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Angiotensin II-Forming Activity In A Reconstructed Ancestral Chymase
U. Chandrasekharan, S. Sanker, M. Glynias, S. Karnik, A. Husain
Published 1996 · Biology, Medicine
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The current model of serine protease diversity theorizes that the earliest protease molecules were simple digestive enzymes that gained complex regulatory functions and restricted substrate specificities through evolution. Among the chymase group of serine proteases are enzymes that convert angiotensin I to angiotensin II, as well as others that simply degrade angiotensins. An ancestral chymase reconstructed with the use of phylogenetic inference, total gene synthesis, and protein expression had efficient and specific angiotensin II-forming activity (turnover number, about 700 per second). Thus, angiotensin II-forming activity is the more primitive state for chymases, and the loss of such activity occurred later in the evolution of some of these serine proteases.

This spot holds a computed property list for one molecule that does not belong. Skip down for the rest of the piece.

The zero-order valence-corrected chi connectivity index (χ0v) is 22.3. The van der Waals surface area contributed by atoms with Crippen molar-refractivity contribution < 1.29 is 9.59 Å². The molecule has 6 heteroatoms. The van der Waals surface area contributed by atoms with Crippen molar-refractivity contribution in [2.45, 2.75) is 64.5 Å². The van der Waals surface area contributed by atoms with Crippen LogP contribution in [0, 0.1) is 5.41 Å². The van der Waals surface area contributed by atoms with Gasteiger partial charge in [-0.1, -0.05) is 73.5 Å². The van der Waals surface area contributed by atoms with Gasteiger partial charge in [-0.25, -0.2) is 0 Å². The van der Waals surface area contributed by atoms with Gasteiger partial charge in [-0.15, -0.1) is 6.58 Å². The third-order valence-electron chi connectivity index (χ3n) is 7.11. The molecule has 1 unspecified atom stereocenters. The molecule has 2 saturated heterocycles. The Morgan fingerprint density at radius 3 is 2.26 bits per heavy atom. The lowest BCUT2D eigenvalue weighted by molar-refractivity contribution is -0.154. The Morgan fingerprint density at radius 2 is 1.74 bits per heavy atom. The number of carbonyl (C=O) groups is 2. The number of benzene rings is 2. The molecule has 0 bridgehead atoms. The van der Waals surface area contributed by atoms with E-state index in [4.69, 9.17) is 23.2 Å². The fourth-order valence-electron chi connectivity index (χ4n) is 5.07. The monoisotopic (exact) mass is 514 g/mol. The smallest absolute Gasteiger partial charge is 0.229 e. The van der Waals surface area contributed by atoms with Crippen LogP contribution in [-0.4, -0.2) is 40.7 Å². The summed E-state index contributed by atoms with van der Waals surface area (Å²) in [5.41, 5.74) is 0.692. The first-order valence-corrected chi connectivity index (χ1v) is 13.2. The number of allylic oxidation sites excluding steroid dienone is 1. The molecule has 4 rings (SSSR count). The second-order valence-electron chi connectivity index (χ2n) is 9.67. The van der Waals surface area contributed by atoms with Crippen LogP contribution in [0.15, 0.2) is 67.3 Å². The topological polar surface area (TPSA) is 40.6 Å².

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Supported by NIH grants HL44201 and HL33713. We thank W. Gilbert for helpful criticism, D. Wilk for excellent technical assistance, and C. Kassuba for editorial assistance
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